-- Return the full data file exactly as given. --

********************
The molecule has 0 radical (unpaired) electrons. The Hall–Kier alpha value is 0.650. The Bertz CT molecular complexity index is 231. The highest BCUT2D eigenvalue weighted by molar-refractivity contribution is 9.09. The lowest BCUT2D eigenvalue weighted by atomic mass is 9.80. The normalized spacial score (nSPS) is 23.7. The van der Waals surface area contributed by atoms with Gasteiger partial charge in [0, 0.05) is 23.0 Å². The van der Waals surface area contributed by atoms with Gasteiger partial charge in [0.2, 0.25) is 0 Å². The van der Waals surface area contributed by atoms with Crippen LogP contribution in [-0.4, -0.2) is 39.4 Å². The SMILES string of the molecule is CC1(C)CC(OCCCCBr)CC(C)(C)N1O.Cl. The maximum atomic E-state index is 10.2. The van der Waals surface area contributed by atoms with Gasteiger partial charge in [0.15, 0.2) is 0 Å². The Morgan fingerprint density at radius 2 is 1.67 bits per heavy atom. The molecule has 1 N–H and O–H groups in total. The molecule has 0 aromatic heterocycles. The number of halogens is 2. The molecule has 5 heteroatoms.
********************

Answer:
The molecule has 0 radical (unpaired) electrons. The Hall–Kier alpha value is 0.650. The Bertz CT molecular complexity index is 231. The highest BCUT2D eigenvalue weighted by molar-refractivity contribution is 9.09. The lowest BCUT2D eigenvalue weighted by atomic mass is 9.80. The normalized spacial score (nSPS) is 23.7. The van der Waals surface area contributed by atoms with Gasteiger partial charge in [0, 0.05) is 23.0 Å². The van der Waals surface area contributed by atoms with Gasteiger partial charge in [0.2, 0.25) is 0 Å². The van der Waals surface area contributed by atoms with Crippen LogP contribution in [-0.4, -0.2) is 39.4 Å². The SMILES string of the molecule is CC1(C)CC(OCCCCBr)CC(C)(C)N1O.Cl. The maximum atomic E-state index is 10.2. The van der Waals surface area contributed by atoms with Gasteiger partial charge in [0.15, 0.2) is 0 Å². The Morgan fingerprint density at radius 2 is 1.67 bits per heavy atom. The molecule has 1 N–H and O–H groups in total. The molecule has 0 aromatic heterocycles. The number of halogens is 2. The molecule has 5 heteroatoms.